Kyrgios - Breaking The Mould

Nick Kyrgios is simply box office. The conversation around Kyrgios has always been about whether he is good for the game or not. Love him or loathe him he is not just good for tennis, the personality he brings to the tour is what tennis is in desperate need of.

The average age of a tennis fan is 61. In other words tennis hasn’t been able to refresh it’s fan base from the fans who fell in love with it from the 70’s/80’s watching McEnroe and Borg. What makes this more surprising is that we are coming off the back of watching an era with three of the best players of all time. In what will go down as a golden era for tennis, the sport as a whole failed to captivate the younger audience on a big scale. Many have blamed this on the media almost exclusively promoting the big 3 players and not encouraging the personality of the lower ranked players to shine through.


One of the least interesting yet telling moments in recent tennis history was when Nike didn’t resign Federer. They deemed that it wasn’t worth the investment, sports like basketball and football were seen as bigger and more marketable. It’s hard to argue with that, however I feel like Nike themselves failed to market two of most marketable tennis players ever to the next generation. Federer’s classic sports polo shirt look doesn’t scream 12 year old boy and most of Rafa’s clothing doesn’t look great on pasty, slightly out of shape 12 year old boys (yes I am talking from experience). For me the beat example of this was Federer’s white tracksuit suit and blazer combo he wore to warm up and Collect his trophy during the record breaking Wimbledon final against Nadal. At least Roger has aged better than this outfit.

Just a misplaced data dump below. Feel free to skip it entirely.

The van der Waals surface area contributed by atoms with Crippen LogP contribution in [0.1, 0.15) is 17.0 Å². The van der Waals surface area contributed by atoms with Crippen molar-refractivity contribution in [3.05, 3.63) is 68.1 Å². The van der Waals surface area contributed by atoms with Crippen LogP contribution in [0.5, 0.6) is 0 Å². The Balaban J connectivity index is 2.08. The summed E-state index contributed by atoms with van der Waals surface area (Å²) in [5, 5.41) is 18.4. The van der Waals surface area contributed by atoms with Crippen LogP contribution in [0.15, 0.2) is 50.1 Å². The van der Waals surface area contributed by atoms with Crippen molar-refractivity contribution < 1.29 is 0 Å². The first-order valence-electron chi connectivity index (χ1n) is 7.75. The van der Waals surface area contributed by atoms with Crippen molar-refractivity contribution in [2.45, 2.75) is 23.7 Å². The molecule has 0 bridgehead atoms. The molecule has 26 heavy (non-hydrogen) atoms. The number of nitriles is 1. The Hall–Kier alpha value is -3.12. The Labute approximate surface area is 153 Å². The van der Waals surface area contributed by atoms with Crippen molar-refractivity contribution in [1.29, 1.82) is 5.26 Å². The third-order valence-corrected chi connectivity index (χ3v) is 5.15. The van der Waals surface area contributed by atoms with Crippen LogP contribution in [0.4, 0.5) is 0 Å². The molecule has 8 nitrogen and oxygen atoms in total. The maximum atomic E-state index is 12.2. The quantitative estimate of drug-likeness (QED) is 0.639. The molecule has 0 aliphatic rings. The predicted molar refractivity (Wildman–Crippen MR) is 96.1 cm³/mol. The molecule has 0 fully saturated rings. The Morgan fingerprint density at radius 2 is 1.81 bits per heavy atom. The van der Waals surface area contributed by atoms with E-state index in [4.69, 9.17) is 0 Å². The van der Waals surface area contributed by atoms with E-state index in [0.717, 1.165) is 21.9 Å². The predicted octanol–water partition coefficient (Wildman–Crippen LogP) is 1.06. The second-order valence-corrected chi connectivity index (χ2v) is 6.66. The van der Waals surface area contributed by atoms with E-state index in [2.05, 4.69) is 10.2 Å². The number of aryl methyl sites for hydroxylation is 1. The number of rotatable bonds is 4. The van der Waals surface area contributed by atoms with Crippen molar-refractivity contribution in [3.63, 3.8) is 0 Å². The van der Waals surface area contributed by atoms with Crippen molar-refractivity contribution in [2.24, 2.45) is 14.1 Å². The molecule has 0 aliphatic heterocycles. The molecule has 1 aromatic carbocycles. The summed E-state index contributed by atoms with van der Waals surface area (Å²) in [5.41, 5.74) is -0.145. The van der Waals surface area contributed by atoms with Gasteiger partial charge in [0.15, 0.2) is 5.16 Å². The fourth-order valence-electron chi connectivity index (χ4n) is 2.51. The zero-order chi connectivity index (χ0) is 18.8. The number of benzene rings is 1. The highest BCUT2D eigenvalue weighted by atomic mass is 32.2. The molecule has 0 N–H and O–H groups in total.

My slightly long winded point is that Kyrgios brings something a bit different. He’s got the bad boy persona which breaks the Federer/Nadal model professional, squeaky clean mould. He wears clothes that are a bit closer to street wear/what young kids might actually wear. This and his cockiness, the trash talk, his love of rap music, video games, twitter spats with fellow or ex pros all come together to make something a bit different, a player your grandma probably doesn’t like, but that probably makes him cooler.

A Netflix documentary showcasing the tour is being filmed this year. There are big hopes the series will kickstart fandom similar to the impact that the ‘Drive To Survive’ Netflix series had on F1. How tennis and the Netflix documentary showcase players personalities and the tour itself will have a big effect on tennis.



So does tennis need more Kyrgios clones? Probably not, the whole tour could turn into a circus. What Kyrgios has shown though, is that personality can sell tennis as a sport. As tennis is gradually forced to move the spotlight away from the big 3 and onto the other players on the tour it’s going to be important that they can showcase the top 30ish players in the world much better.


Kyrgios and Kokkinakis have made a simply unbelievable run into the final of the Australian Open Men’s Doubles Final. In an on court interview after the quarter finals Kyrgios told the fans - ‘As long as I’m playing this sport and playing in Australia you sure will have a show.’